I guess you could say the lemmings are coming home to roost, or some such disjointed metaphor. A few weeks ago we told you how high fuel costs are driving some outsourcers to return to North America, where they now have to compete with companies that focused inward and reduced costs to be globally competitive. Now comes another story along similar lines, except the outsourcers are a bit more panicked.
China’s cost advantage is being eroded by soaring oil prices, rising wages and an appreciating currency. Canadian companies that outsource their manufacturing to China are already feeling the pinch and some are even bringing production closer to home.
Levon Afeyan flew to China this week to find out the answer to these questions for his mid-size Montreal company. He’s the president of Seatply Products Inc., a manufacturer of molded plywood for use in commercial seating.
About half of Seatply’s products originate in China and Malaysia and he’s becoming increasingly uneasy about soaring freight costs that have seen the price of a shipping a standard container from China hit as much as $6,000 from $4,000 a year ago.
"People are taking a second look at everything because the costs are becoming prohibitive," said Afeyan, whose company’s efforts to cut costs through lean manufacturing techniques were featured in The Gazette in 2006. "It goes right to the bottom line."
On his trip, Afeyan will try to get price concessions from his Asian suppliers to help cover his rocketing freight costs.
Sorry Mr. Afeyan, I’m not overly sympathetic. I dug up that article from 2006 and it talks about all kinds of lean manufacturing efforts, but all focused on machines and layouts. People are still referred to as "costs" and while you were implementing lean you were laying off and spending decent sums training new people at outsourced operations in Malaysia. Like most companies that try to implement lean, it appears that the second pillar, respect for people, was forgotten. Therefore most of the potential benefit was lost.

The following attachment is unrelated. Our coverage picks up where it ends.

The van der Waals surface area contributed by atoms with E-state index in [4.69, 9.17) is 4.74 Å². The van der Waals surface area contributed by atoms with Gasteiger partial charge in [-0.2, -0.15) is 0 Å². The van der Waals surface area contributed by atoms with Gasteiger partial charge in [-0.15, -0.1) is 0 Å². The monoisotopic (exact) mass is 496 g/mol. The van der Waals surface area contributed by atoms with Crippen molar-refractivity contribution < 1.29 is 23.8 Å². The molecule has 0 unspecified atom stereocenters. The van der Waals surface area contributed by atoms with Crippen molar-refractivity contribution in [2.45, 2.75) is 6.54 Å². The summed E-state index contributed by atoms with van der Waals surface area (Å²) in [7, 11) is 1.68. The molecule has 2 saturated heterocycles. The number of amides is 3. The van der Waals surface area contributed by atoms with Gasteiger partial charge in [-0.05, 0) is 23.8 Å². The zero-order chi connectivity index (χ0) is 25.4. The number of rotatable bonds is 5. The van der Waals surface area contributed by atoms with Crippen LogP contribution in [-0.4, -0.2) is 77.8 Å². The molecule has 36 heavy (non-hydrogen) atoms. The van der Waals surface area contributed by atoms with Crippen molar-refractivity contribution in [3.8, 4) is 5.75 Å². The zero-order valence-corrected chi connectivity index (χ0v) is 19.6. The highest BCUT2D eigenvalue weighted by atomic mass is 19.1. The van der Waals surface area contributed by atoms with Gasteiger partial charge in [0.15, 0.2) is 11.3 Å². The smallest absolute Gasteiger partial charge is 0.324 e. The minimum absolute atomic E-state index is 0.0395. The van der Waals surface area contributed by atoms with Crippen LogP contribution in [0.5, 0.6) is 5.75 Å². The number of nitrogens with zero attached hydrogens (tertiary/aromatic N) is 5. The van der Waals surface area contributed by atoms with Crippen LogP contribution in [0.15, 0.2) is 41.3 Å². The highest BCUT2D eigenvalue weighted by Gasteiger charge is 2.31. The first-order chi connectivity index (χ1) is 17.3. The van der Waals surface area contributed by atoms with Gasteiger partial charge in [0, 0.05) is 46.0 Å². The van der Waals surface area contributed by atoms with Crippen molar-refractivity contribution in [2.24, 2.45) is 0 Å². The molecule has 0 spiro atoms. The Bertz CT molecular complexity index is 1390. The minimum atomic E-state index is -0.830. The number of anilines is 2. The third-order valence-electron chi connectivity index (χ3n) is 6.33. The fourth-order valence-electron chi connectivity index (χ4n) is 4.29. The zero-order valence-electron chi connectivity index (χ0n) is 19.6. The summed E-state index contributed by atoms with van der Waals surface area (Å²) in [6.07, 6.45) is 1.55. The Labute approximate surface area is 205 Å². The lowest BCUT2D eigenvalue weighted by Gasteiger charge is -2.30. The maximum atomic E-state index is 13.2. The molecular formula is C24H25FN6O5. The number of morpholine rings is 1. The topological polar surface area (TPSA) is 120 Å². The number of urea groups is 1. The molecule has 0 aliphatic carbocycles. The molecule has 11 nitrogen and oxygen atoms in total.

Jayson Myers, president of Canadian Manufacturers and Exporters, said the cost of producing goods in China has risen 30 to 40 per cent for many Canadian companies over the last couple of years.
"A lot of Canadian manufacturers are going to have to reassess their outsourcing strategies," Myers said. "What we may be seeing for some industries and companies is a contraction of supply chains back to North America."
But Myers added many companies will just have to find ways of absorbing the cost increases because they have no immediate alternative to Asian factories. That’s a bitter pill to swallow at a time when raw material prices are also soaring and the economy is slowing.
"There’s been a rapid swing in prices around the world," he said. "When you’re a business, you can’t move that quickly."
Which is fundamentally why chasing cheap labor around the world just creates more cost in the long term. Hindsight is 20:20, but still provides a lesson. What would have happened… and what could happen… if you just focus on radically improving existing domestic factories? You might not be in such a pickle.